Our Take: Student-athlete meal options aren’t up to par

Are student-athlete meal plans adequate?

“Our goal is to provide every student with the perfect meal plan that meets and exceeds your expectations,” the Taylor University website states, recognizing that food is an essential part of student life.

With 16 intercollegiate sports teams and a number of students participating in club and intramural sports, the physical well-being of students is an increasingly relevant consideration.

On its main website, Taylor expresses a public commitment to athletic excellence and the holistic development of student-athletes, with a stated desire to strengthen the body and mind.

However, there may be some dissonance between the promise and the reality: between the “perfect meal plan” – the expressed commitment to “strengthening the body” – and the reality of limited actions, few nutritional options and inconsistent accessibility to food.

Our editorial board believes that athletes’ meal plans and food options should be proportionate to their training needs (in quantity and quality) and that meals should be easily accessible despite training schedules.

In an article recently published by Training & Conditioning magazine, Toni Tillett Langhans, director of sports nutrition at Oregon State University, highlights the importance of proper nutrition for athletes.

“(There is an) increase in the energy requirements of athletes due to their high training load and amount of lean muscle mass,” Langhans writes. “Simply put, they need more food than the general population. »

Taylor athletes are currently offered the same meal plan options as the rest of the student body. First-year students must eat according to the 19-meal plan, while returning students can choose between the 19- or 14-meal plan. Off-campus students can choose a 7 or 10 meal plan.

When asked if the 19-meal plan adequately meets the athletes’ needs, KC Hackman, Taylor’s head athletic trainer, replied: “For the most part, yes: some of our athletes supplement their nutritional needs with additional sources of protein and calories. »

Junior Braden Bixler’s experience as a track and field athlete with a 19-meal plan supports Hackman’s statement. Bixler estimates that three meals a day is enough for his needs.

However, experiences vary from one area to another.

Sophomore Natalie Dennis’ experience with meal plans as a member of Taylor’s women’s lacrosse club team was largely marked by discontent. Dennis paid for the 14 and 19 meal plans and notes that she constantly runs out of meals no matter which plan she chooses.

Sophomore Abby Portolese, a member of Taylor’s track and field team, also expressed concern — not about the number of meals available, but about the nutritional value found in the options provided.

“I often find enough food to eat at Euler; however, a single meal at Stu is often not enough to complete an athlete’s diet,” she said. “I would love to see side salads and fruit in the (Chick-fil-A) line at no extra cost, as well as 12 course (nugget meals) also offered at no extra cost.”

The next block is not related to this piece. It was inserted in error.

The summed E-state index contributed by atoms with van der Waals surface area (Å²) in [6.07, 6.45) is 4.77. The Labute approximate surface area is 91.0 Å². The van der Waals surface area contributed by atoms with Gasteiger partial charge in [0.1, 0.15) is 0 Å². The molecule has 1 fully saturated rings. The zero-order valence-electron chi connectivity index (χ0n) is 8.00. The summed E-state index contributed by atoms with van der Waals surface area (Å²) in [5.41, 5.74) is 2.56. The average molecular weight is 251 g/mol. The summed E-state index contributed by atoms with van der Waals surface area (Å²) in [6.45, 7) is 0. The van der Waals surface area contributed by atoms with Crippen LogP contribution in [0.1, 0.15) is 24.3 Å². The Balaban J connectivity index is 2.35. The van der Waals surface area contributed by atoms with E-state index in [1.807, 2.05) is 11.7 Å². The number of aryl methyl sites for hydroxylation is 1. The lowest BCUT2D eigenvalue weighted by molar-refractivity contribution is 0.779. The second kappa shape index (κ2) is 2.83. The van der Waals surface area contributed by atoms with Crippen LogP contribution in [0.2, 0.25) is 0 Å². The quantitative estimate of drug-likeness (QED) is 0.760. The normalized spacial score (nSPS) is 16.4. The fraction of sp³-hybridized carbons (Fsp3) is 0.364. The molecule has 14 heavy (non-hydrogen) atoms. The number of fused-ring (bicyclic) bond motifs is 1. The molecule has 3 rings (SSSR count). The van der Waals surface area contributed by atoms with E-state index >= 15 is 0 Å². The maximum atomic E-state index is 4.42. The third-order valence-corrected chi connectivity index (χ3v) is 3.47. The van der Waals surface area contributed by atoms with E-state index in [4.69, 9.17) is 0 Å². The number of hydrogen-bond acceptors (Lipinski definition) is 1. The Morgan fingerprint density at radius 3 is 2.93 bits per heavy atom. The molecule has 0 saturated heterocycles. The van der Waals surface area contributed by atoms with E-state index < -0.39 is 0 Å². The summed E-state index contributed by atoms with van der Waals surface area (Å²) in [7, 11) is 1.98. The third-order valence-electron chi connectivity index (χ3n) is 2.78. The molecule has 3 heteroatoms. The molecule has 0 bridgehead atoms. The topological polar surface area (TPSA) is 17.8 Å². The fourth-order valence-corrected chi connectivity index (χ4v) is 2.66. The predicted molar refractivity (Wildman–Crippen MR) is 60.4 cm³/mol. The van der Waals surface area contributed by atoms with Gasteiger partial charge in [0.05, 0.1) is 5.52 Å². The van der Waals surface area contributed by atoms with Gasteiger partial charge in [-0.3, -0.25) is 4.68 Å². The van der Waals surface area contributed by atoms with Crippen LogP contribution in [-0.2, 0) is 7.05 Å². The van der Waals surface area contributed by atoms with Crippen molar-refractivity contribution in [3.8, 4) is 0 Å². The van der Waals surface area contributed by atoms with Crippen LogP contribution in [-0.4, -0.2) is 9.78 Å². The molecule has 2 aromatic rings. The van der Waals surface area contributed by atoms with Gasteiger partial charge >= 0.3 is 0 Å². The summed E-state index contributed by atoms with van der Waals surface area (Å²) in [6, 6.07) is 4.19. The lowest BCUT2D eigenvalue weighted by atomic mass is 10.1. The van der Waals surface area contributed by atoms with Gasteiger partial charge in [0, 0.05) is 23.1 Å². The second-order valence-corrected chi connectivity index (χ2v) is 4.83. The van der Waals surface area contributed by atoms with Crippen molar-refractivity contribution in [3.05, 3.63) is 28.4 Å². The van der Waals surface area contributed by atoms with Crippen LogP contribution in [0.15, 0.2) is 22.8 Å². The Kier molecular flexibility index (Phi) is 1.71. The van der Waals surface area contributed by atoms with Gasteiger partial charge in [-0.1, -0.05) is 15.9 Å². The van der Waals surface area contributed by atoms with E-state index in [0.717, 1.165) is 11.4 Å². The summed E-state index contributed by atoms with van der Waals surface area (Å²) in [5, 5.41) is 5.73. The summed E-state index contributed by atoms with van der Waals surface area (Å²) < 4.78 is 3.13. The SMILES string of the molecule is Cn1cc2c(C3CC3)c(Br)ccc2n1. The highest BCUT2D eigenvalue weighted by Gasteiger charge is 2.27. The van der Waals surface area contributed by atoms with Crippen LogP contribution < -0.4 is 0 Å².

Bixler echoed Portolese’s desire to see food options with greater nutritional value, citing fruits, vegetables and protein as items he hoped to see increased in the options offered.

Although Hackman heard little frustration about the lack of shots, student-athletes expressed concerns about the consistency of food available and the ability to grab something quick during downtime from their workout.

The consequences of inadequate food options and uneven meal availability are significant.

“As has been proven repeatedly, a continuous or semi-regular calorie deficit has a negative impact on performance and health,” Langhans said in his article. “This is often referred to as relative energy deficit in sport (RED-S). »

The impact of limited food options and accessibility extends beyond sporting arenas: classrooms, social circles, and everyday life.

Portolese expressed frustration with this reality.

“Our nutritional plan is an essential element in ensuring we perform close to our potential,” she said. “. . . We find ourselves eating as much food as possible in order to get as much protein and other nutrients as possible. Of course . . . While eating as much food as possible in order to get these essential nutrients, we also consume far more fats, sugars and starches than an athlete should ever consume. It’s so hard to nourish my body at Taylor University.

Immediate solutions could include adding more nutritional meal options (as mentioned above) and ensuring consistent access to food items throughout the day.

Dennis mentioned increased meals as an option she would like to see offered to student-athletes.

However, each of these solutions comes with layers of complications: Who qualifies for a more generous meal plan? Who decides what nutritional elements should be added, how the university should increase accessibility to food options, or how each of these changes could be made financially feasible?

The editorial board recognizes that this conversation will be complicated, but believes that intentional dialogue is the minimum response required.

Certainly, discussions are already underway, but perhaps we should intensify the dialogue around campus athletes and the meals made available to them.

Our view is simply this: let’s recognize the current dissonance and talk about it.

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